`program`

and `:`

`logic`

.
See defun-mode. More generally, after execution of an
`encapsulate`

event, the value of `acl2-defaults-table`

is
restored to what it was immediately before that event was executed.
See acl2-defaults-table.

We make some remarks on guards and evaluation. Calls of functions
introduced in the signatures list cannot be evaluated in the ACL2
read-eval-print loop. See defattach for a way to overcome this limitation.
Moreover, any `:`

`guard`

supplied in the signature is automatically
associated in the world with its corresponding function symbol, with no
requirement other than that the guard is a legal term all of whose function
symbols are in `:`

`logic`

mode with their guards verified. In
particular, there need not be any relationship between a guard in a signature
and the guard in a `local`

witness function. Finally, note that for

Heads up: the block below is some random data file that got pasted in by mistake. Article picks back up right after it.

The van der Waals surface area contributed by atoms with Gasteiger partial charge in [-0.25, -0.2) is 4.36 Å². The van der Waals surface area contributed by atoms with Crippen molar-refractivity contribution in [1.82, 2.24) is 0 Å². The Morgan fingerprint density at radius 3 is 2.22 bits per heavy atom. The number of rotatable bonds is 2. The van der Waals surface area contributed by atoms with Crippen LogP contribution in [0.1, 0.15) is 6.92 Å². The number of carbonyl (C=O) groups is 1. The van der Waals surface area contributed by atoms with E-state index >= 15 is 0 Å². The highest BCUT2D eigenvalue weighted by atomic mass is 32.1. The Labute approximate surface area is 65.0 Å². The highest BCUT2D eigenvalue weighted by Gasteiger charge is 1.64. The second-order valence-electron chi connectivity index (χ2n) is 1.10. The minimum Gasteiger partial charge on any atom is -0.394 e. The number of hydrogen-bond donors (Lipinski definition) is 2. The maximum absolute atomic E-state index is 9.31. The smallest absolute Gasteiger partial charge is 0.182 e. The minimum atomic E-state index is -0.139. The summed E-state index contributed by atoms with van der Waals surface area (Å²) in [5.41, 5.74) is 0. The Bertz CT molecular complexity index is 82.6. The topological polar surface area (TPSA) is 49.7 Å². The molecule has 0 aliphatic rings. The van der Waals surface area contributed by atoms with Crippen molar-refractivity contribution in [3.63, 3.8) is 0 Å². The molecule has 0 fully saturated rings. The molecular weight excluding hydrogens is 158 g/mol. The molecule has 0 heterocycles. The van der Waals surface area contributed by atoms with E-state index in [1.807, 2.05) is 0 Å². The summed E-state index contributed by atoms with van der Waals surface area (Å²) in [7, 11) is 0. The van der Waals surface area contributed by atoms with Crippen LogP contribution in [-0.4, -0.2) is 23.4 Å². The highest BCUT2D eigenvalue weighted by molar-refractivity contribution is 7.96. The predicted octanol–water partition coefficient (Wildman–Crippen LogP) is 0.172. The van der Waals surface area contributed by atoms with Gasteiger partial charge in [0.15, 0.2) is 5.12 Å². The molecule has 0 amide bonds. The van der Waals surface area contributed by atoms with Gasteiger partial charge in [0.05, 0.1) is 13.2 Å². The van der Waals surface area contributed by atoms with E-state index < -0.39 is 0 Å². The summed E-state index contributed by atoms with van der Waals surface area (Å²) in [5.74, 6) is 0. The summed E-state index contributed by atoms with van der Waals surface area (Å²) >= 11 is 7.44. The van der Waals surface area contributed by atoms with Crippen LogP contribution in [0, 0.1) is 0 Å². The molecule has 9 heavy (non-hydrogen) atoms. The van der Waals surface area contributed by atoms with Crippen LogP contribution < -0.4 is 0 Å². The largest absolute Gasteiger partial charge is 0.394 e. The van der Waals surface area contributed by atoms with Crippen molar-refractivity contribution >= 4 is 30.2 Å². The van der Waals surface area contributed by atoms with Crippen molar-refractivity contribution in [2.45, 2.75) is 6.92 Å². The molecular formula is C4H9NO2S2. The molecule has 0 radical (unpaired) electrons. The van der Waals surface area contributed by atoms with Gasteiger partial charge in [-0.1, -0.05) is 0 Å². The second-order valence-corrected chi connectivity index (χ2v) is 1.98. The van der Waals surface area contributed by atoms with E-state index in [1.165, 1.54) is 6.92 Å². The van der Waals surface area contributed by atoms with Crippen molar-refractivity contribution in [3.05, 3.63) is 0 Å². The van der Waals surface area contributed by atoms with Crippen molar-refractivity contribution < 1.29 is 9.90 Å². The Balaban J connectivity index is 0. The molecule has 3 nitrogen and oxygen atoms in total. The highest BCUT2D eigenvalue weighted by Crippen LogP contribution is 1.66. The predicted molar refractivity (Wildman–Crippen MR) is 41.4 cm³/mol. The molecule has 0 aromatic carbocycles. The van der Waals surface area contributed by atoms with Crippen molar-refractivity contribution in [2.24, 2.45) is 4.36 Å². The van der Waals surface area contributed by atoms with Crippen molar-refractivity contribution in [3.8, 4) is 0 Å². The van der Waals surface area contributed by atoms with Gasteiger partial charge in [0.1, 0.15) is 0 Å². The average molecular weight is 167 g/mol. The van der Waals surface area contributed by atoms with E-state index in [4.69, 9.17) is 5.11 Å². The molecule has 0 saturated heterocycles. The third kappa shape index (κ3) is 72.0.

functions introduced non-locally inside a non-trivial `encapsulate`

event, guard verification is illegal unless ACL2 determines that the
proof obligations hold outside the `encapsulate`

event as well.

(encapsulate ((f (x) t)) (local (defun f (x) (declare (xargs :guard t)) (consp x))) ;; ERROR! (defun g (x) (declare (xargs :guard (f x))) (car x)))

The order of the events in the vicinity of an `encapsulate`

is
confusing. We discuss it in some detail here because when logical names are
being used with theory functions to compute sets of rules, it is sometimes
important to know the order in which events were executed.
(See logical-name and see theory-functions.) What, for example, is the set
of function names extant in the middle of an encapsulation?

If the most recent event is `previous`

and then you execute an
`encapsulate`

constraining `an-element`

with two non-`local`

events in its body, `thm1`

and `thm2`

, then the order of the
events after the encapsulation is (reading chronologically forward):
`previous`

, `thm1`

, `thm2`

, `an-element`

(the `encapsulate`